We also hiked to Lake Avalanche, a 6.7 out-and-back trail with a moderate rating. This time the rating was true. And the lake and mountains were absolutely gorgeous. Someone said it looked like “Tolkien Country,” and except for all the people, it really did. Too bad it was so crowded. I recommend getting an early start to avoid the crowds.

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Karen Gough plays in a tree on the trail to Lake Avalanche. (Courtesy of Kate Gough)
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Glorious Lake Avalanche. (Courtesy of Karen Gough)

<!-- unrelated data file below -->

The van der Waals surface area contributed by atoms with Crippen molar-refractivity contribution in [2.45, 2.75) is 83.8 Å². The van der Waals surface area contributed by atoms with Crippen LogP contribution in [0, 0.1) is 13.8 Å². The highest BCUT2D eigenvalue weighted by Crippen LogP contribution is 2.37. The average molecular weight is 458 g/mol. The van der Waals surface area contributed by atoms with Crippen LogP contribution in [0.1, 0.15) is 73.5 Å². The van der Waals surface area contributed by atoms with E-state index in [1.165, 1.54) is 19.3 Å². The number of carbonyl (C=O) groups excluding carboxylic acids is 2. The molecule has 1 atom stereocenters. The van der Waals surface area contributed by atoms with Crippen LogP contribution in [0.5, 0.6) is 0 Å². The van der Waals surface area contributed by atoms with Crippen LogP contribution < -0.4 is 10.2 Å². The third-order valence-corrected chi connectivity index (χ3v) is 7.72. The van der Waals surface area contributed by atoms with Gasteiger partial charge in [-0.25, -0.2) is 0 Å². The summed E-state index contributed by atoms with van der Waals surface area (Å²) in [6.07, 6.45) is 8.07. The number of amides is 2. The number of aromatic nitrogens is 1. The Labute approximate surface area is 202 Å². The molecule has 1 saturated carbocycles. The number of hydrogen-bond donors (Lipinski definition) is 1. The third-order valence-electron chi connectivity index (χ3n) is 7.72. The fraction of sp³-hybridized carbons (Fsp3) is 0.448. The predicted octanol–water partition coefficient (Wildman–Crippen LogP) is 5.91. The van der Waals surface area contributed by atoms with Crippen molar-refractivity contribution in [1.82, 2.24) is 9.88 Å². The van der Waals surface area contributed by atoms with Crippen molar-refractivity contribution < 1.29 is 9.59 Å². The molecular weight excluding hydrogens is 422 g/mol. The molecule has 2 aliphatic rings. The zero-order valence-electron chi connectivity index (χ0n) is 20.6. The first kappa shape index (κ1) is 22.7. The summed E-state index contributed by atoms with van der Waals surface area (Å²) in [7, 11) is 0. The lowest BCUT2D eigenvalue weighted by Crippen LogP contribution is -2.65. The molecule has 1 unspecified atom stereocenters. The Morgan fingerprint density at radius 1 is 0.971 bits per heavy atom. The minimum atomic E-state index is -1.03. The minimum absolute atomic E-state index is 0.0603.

Speaking of crowds, July and August are the most popular months to go to Glacier, but we loved going in June. It wasn’t crowded, especially with most people staying home due to COVID. The only drawback was that because of snow, the popular Going to the Sun Road was only partially open.

If you want to visit, I recommend making reservations now at the Isaak Walton Inn to reserve your spot. They may be already booked for summer; however, autumn and winter are also wonderful months to visit the inn. They have year-round outdoor activities. There aren’t that many places close to the park, and this inn is the best!

Happy travels!

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Father and son returning from a hike. (Courtesy of Karen Gough)

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Karen Gough
Author: Karen Gough